We have no program and no time frame, only suggestions from men who recovered from porn addiction and porn-induced ED.

The earliest rebooters were all guys who didn’t start out on highspeed Internet. That is, they wired to masturbation without the Internet and real partners before they got highspeed. Most seemed to be back in balance in about two months.

In contrast, many of you now face a double whammy. Not only do you have to unhook from the highspeed Internet drip, but you also have to finish wiring to real potential partners. It can be done, but there’s a lot more to learn about what best speeds the process (some ideas here), and some of this metamorphosis may be time dependent.

6) Zansh1n – Do you see this as being primarily related to pornography or does it relate to heightened states of arousal through other means as well, such as too many video games, constant Internet use, compulsive email checking, etc?

It’s clear that one can have an Internet addiction along with a concurrent Internet porn addiction. Yet there are differences between the two: An Internet/video game addiction involves novelty. Internet porn addiction involves novelty, and may rewire circuits related to sexuality.

The problem behind all addiction-related brain changes is chronic overconsumption, that is, overstimulation. The mix of overstimulation may differ slightly for every porn user. Elements might include highspeed because it offers effortless novelty-on-demand, “death-grip” masturbation, escalation to more extreme stuff, more open tabs, etc. The bottom line (overconsumption of stimulation) is what counts.

7) nim4tedLegend – In the YBOP presentation (and the TEDx talk) you (Gary Wilson) state that the reason porn is bad for people is because it is a super-stimulant. Long-story short, it basically reduces the # of dopamine receptors in the body over time and numbs you to the world. I’m aware that porn was the underlying issue being discussed but you also mention other super-stimulants (one example being modern junk food). If these things such as junk food, the internet, video games, cell phones, television, movies, music, drugs, etc. can be considered super-stimulants (endless novelty at your fingertips in all of these categories), then wouldn’t these too all be shutting down our dopamine receptors over time and also numbing us to the world? I think if we looked past our biases in favor of these activities just as we reluctantly did with porn at one point we would realize that these could be considered just as intensely over-stimulating as porn is. If this is the case wouldn’t avoiding porn be sort of pointless considering that these other activities are shutting down our dopamine receptors regardless of the porn use? That is, unless you decided to quit watching television & movies, listening to music, eating junk food, playing video games, going on the internet, etc. which isn’t necessarily impossible but very unappealing. Would love to hear back from you on this. Thanks for taking the time to read/respond!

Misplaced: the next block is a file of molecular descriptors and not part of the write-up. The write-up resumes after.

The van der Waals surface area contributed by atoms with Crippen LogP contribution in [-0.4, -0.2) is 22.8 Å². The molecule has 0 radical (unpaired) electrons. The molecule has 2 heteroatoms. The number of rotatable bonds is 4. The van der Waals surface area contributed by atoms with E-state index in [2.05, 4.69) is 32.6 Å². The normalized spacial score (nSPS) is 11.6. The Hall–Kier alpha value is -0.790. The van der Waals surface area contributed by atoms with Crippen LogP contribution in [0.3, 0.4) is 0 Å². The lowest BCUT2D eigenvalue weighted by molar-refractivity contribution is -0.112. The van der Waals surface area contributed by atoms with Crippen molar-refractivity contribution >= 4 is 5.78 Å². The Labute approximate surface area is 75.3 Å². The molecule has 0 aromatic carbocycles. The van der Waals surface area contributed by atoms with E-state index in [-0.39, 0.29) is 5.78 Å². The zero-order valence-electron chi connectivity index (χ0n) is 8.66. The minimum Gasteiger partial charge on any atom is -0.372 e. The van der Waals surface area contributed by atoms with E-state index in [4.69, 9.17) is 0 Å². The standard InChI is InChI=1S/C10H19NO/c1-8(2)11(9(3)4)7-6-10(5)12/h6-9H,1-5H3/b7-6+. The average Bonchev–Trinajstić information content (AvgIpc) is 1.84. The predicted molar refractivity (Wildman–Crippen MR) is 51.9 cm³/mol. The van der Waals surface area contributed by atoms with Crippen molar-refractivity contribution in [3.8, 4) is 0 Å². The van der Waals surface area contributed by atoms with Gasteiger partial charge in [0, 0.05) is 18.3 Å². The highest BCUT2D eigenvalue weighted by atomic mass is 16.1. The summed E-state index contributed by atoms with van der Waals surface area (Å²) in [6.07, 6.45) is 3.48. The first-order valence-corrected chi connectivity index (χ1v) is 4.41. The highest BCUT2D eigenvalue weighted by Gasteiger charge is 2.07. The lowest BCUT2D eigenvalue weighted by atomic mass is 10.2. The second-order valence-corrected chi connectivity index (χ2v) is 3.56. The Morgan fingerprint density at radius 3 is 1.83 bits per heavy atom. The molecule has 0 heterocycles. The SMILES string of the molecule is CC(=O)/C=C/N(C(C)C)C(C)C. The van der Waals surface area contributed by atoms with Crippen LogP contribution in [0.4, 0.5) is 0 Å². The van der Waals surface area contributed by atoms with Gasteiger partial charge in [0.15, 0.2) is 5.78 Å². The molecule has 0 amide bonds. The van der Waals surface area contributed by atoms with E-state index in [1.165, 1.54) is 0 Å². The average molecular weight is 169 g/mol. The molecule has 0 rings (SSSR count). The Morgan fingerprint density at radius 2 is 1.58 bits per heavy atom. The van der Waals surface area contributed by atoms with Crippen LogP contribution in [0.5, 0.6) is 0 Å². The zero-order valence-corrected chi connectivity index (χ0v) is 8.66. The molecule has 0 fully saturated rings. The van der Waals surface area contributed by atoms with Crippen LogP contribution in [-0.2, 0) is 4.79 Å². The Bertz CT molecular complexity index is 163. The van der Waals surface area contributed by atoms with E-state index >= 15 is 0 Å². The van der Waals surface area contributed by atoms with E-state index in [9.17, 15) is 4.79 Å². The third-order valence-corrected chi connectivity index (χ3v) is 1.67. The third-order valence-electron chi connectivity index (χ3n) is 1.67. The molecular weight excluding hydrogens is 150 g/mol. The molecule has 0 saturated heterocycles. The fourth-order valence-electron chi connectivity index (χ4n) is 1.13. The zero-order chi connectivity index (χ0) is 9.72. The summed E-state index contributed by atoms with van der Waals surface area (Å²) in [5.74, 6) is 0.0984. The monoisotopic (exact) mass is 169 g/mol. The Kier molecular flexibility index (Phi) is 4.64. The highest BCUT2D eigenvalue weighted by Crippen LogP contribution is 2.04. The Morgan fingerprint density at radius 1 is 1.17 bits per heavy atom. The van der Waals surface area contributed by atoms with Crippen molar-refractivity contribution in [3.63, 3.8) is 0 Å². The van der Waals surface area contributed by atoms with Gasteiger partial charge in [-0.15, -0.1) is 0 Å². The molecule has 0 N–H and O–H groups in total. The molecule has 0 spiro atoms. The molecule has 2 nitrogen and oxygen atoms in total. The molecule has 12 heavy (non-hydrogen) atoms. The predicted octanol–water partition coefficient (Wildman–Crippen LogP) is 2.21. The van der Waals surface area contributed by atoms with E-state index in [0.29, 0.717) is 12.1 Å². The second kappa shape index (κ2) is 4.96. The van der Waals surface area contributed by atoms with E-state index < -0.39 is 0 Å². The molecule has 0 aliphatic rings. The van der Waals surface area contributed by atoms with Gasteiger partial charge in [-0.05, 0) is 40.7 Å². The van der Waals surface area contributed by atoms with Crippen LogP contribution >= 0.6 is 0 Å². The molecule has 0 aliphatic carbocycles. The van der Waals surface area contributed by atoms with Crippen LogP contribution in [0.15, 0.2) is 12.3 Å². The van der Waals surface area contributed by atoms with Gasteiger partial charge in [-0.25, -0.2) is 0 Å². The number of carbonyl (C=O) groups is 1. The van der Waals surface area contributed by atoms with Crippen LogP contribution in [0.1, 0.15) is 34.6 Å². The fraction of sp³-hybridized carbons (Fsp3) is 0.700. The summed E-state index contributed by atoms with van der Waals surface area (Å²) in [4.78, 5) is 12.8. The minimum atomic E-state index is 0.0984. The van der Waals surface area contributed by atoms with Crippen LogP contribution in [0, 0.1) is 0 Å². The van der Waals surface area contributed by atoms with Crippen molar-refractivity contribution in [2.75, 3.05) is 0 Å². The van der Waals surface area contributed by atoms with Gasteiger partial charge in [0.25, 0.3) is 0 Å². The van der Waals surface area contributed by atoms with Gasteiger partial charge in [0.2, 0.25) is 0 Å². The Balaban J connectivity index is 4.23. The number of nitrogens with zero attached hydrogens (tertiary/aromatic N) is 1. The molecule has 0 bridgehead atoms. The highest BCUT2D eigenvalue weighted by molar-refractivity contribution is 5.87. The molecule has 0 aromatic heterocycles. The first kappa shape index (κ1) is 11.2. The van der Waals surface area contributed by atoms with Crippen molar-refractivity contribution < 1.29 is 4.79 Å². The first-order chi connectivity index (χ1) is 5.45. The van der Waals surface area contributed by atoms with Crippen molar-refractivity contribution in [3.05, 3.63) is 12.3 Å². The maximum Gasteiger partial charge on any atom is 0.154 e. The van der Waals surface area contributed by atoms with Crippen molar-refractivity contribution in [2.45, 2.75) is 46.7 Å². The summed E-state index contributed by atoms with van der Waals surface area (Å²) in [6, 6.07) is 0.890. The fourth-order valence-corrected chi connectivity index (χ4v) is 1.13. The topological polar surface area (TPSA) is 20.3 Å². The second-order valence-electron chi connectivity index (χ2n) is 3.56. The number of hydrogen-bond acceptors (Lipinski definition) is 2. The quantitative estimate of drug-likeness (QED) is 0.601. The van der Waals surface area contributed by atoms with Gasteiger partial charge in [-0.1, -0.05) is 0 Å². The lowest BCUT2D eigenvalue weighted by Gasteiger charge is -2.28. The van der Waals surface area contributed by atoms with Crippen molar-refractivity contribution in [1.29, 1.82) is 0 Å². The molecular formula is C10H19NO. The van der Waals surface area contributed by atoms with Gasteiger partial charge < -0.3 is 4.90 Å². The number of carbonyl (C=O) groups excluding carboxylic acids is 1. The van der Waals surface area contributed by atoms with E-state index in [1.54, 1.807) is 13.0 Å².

This is very similar to question #4. BTW, Internet porn is technically a “stimulus,” not a “stimulant” (such as drugs or alcohol).

Porn doesn’t reduce the number of D2 dopamine receptors, an addiction process does. That said, it is the ability of supernormal stimuli (such as you list) to override our natural satiation mechanisms that make addiction possible. At the same time, one can play video games, eat junk food, and watch porn without becoming addicted to any of those. It’s just so much easier to override your natural satiety and consume too much with McDonald’s and Big Gulps than it would with chewy deer meat and roots. Same with multiple tabs of Internet porn, endless variety and broadband, instead of watching your two naked cousins take a swim, (e.g., your hunter-gatherer ancestors).

I really want to emphasize that addiction is about brain changes – not the nature of the stimulus you over-consume. This what the American Society of Addiction Medicine made very clear in its new definition of addiction released last August. See: Toss Your Textbooks: Docs Redefine Sexual Behavior Addictions.

The short answer to your question is the same as above: Natural rewards share circuits and dopamine receptors, but also appear to have separate circuits or nerve cells devoted to each reward (food, water, salt, sex, novelty, bonding, accomplishment).

I want to emphasize again that there’s nothing wrong with dopamine, or the dopamine spikes created by food, music, making out, sex, etc. Or with exercise, socializing, love and meditation. All increase dopamine. All assist in addiction recovery.

To answer your question specifically, guys have recovered from severe addictions and porn-induced ED while still engaging in all those activities you listed. However, many have found benefit in tempering their appetites across the board too. It’s up to you to figure out what works best for you.